The federal government has announced a review of environmental protection laws, a day after over 240 conservation scientists demanded an urgent strengthening of protections.
A once-a-decade review of the nation’s environmental protection laws has been announced by Environment Minister Sussan Ley amid concerns from scientists Australia is facing an “extinction crisis”.
The review of the Environment Protection and Biodiversity Conservation Act will cut the "green tape" stalling environmental regulation, Ms Ley said, streamlining the regulation process that is currently seeing some decisions take years.
“Unnecessary process, unnecessary bureaucracy, unnecessary green tape … let's make that process more efficient more streamlined, more smooth,” Ms Ley told reporters on Tuesday.
The announcement comes a day after more than 240 conservation scientists delivered their warning in an open letter to Prime Minister Scott Morrison.
Researchers cited the extinction of three native species and fears for 17 others as evidence of the need to urgently strengthen protections - but Ms Ley has resisted using the term "crisis".
“People will label these things as we wish but there are so much that we are doing to reverse trajectory of our threatened species,” Ms Ley said.
“[But] it is not about throwing your hands up in the air and saying it is all too hard what are we going to do.”
The year-long review will be led by former ACCC chairman Graeme Samuel.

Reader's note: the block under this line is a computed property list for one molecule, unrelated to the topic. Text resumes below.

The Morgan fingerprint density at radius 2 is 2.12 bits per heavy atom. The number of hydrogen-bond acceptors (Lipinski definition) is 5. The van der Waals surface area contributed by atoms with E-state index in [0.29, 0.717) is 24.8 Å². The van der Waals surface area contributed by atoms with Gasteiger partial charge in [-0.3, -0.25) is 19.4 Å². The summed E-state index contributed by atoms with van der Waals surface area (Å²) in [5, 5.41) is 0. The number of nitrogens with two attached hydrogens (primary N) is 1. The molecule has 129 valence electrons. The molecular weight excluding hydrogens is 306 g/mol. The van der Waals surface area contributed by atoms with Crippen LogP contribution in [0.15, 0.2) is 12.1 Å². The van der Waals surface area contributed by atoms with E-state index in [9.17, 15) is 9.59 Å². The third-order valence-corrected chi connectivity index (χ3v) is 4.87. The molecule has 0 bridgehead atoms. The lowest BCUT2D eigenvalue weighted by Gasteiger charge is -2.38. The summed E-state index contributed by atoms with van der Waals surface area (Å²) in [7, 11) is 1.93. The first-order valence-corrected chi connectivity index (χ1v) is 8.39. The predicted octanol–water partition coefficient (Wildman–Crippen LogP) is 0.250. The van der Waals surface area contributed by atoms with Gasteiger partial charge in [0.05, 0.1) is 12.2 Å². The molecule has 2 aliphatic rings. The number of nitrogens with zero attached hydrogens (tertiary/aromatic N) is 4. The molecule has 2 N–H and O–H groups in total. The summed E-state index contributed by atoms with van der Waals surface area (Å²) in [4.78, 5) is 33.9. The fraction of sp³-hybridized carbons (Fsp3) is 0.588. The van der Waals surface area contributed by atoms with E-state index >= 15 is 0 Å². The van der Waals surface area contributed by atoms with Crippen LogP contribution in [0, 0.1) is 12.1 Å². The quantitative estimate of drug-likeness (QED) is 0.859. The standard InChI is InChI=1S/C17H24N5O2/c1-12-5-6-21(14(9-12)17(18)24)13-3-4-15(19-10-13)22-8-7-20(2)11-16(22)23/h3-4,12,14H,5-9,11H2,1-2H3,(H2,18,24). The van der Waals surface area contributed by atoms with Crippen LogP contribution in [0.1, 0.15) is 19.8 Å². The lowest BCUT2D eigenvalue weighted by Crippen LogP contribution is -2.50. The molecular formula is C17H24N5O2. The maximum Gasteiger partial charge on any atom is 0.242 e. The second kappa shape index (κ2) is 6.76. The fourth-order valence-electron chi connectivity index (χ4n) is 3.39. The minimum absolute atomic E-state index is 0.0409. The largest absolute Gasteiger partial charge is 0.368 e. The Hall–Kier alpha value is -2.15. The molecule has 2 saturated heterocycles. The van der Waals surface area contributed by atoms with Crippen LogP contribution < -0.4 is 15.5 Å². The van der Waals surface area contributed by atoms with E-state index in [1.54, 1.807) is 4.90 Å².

Professor Samuel will be flanked by a panel of four experts in Indigenous land management, environmental law, agriculture and farming, as well as mining.
A draft report has been flagged for June next year, before the final version in October.
The national Environment Protection and Biodiversity Conservation Act aims to protect areas of environmental significance, including wetlands, national world heritage areas, marine parks and habitats of migratory species.
Ms Ley described the laws as a “signature” piece of legislation aimed at protecting Australia's "unique environment".
But she said they are cumbersome and must be streamlined so businesses, farmers and environmental groups have certainty.
“This act is about regulation and this [review] is about streamlining regulation,” she said.
“This not about adding legislation - this is about streamlining what we have to make it more efficient in achieving the protection of Australia’s unique environment.”
The review's terms of reference state it will make recommendations to modernise the act "to address current and future environmental challenges".
The Environment Protection and Biodiversity Conservation Act requires there be an independent review at least once every 10 years.
Additional reporting: Tom Stayner, AAP